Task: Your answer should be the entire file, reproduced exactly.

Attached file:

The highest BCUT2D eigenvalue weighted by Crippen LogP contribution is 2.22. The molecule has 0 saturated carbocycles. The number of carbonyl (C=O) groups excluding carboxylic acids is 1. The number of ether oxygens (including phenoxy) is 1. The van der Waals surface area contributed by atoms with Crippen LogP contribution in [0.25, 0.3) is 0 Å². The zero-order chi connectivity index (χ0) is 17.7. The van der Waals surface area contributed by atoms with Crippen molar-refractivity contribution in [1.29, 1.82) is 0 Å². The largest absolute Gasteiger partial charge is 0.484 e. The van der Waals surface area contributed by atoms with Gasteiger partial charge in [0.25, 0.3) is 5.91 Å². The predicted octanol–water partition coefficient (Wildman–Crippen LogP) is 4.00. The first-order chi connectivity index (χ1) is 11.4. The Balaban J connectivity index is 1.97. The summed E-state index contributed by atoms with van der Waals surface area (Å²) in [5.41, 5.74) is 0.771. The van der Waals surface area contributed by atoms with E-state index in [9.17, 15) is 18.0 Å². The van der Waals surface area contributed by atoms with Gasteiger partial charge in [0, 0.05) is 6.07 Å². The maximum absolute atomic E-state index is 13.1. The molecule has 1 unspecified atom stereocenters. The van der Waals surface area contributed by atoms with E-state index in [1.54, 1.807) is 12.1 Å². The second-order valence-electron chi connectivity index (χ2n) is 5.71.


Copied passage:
The highest BCUT2D eigenvalue weighted by Crippen LogP contribution is 2.22. The molecule has 0 saturated carbocycles. The number of carbonyl (C=O) groups excluding carboxylic acids is 1. The number of ether oxygens (including phenoxy) is 1. The van der Waals surface area contributed by atoms with Crippen LogP contribution in [0.25, 0.3) is 0 Å². The zero-order chi connectivity index (χ0) is 17.7. The van der Waals surface area contributed by atoms with Crippen molar-refractivity contribution in [1.29, 1.82) is 0 Å². The largest absolute Gasteiger partial charge is 0.484 e. The van der Waals surface area contributed by atoms with Gasteiger partial charge in [0.25, 0.3) is 5.91 Å². The predicted octanol–water partition coefficient (Wildman–Crippen LogP) is 4.00. The first-order chi connectivity index (χ1) is 11.4. The Balaban J connectivity index is 1.97. The summed E-state index contributed by atoms with van der Waals surface area (Å²) in [5.41, 5.74) is 0.771. The van der Waals surface area contributed by atoms with E-state index in [9.17, 15) is 18.0 Å². The van der Waals surface area contributed by atoms with Gasteiger partial charge in [0, 0.05) is 6.07 Å². The maximum absolute atomic E-state index is 13.1. The molecule has 1 unspecified atom stereocenters. The van der Waals surface area contributed by atoms with E-state index in [1.54, 1.807) is 12.1 Å². The second-order valence-electron chi connectivity index (χ2n) is 5.71.